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  1. #1
    Lounger
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    I have the below info for Win XP;
    Microsoft reserves 20% of your available bandwidth for its own purposes (suspect for updates and interrogating your machine etc.) Here’s how to get it back:
    Click Start / Run
    Type: gpedit.msc
    This opens the group policy editor. Then go to:
    Local Computer Policy / Computer Configuration / Administrative Templates / Network / QOS Packet Scheduler / Limit Reservable Bandwidth
    Double click on Limit Reservable bandwidth. It will say it is not configured, but the truth is under the 'Explain' tab:
    "By default, the Packet Scheduler limits the system to 20 percent of the bandwidth of a connection, but you can use this setting to override the default."
    So the trick is to ENABLE reservable bandwidth, then set it to ZERO. This will allow the system to reserve nothing, rather than the default 20%.

    I want to fix this in Win 7 Home Premium but that version does not have gpedit.msc. How do I get to the correct setting? Some say you do do this by editing the registry but which key? Any other way of checking this and setting the value to 0?

  2. #2
    Super Moderator RetiredGeek's Avatar
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    James,

    Here is a link I found Reserved Bandwith.
    You'll have to scroll down the page to find the method using direct registry editing. Hope this helps.

    Note: One page I found says changing this parameter can affect things that depend on Quality of Service (QOS) operations like VOIP.

    RG
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  3. #3
    Plutonium Lounger Medico's Avatar
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    Thanks for the info. In my Ultimate the exact info shown for XP is also available for Win 7. I'll have to see what affect if any this has.
    BACKUP...BACKUP...BACKUP
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  4. #4
    2 Star Lounger zigzag3143's Avatar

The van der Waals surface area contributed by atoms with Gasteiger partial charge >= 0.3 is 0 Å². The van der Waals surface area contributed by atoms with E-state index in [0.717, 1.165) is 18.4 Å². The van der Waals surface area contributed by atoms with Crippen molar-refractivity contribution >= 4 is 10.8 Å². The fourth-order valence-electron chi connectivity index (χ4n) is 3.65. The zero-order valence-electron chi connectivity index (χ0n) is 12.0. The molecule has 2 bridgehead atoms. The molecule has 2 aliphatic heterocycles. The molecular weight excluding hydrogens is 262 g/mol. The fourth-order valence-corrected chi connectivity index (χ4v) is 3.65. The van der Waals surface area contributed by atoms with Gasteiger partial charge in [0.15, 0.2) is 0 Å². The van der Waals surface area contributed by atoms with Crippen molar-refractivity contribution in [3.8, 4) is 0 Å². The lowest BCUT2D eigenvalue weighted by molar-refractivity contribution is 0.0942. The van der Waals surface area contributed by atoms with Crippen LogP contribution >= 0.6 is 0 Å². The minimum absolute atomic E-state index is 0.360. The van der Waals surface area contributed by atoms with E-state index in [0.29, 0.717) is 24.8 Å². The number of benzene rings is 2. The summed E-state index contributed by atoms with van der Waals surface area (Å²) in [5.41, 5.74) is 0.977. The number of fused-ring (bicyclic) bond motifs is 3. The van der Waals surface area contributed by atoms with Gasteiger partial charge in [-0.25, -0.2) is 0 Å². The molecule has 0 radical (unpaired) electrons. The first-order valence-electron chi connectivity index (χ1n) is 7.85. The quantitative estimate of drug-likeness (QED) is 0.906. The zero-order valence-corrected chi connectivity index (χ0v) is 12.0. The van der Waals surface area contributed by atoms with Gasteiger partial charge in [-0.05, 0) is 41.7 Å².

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    Quote Originally Posted by James Tepe View Post
    I have the below info for Win XP;
    Microsoft reserves 20% of your available bandwidth for its own purposes (suspect for updates and interrogating your machine etc.) Here’s how to get it back:
    Click Start / Run
    Type: gpedit.msc
    This opens the group policy editor. Then go to:
    Local Computer Policy / Computer Configuration / Administrative Templates / Network / QOS Packet Scheduler / Limit Reservable Bandwidth
    Double click on Limit Reservable bandwidth. It will say it is not configured, but the truth is under the 'Explain' tab:
    "By default, the Packet Scheduler limits the system to 20 percent of the bandwidth of a connection, but you can use this setting to override the default."
    So the trick is to ENABLE reservable bandwidth, then set it to ZERO. This will allow the system to reserve nothing, rather than the default 20%.

    I want to fix this in Win 7 Home Premium but that version does not have gpedit.msc. How do I get to the correct setting? Some say you do do this by editing the registry but which key? Any other way of checking this and setting the value to 0?

    James

    While marginally effective in win XP, disbling QOS is not going to give you any noticeable improvements in win 7 do to the way win 7 works. Is there a pressing need for bandwidth? what is it you are trying to do


    ken J
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  5. #5
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    Read this thread carefully - QoS Bandwidth Reserve Limit - Vista Forums.

    Also see What is QoS Packet Scheduler? The Broadband Reports Windows XP FAQ - dslreports.com.

    See Quality of Service for technical details.

    No Microsoft OS automatically reserves LAN bandwidth. QOS allows a program to register for priority bandwith. Then that program can use up to 20% of the LAN bandwidth. Remember bandwidth is NOT reserved automatically.

    Joe
    Joe

  6. #6
    Plutonium Lounger Medico's Avatar
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    I did not notice ANY appreciable change with this mod. And with the articles Joe sited, I went back to default. At times I think it's dangerous to dabble in things that I don't know enough about and this is one of those areas. If I ever get the time to investigate, then perhaps, but not now.
    BACKUP...BACKUP...BACKUP
    Have a Great Day! Ted


    Sony Vaio Laptop, 2.53 GHz Duo Core Intel CPU, 8 GB RAM, 320 GB HD
    Win 8 Pro (64 Bit), IE 10 (64 Bit)


    Complete PC Specs: By Speccy

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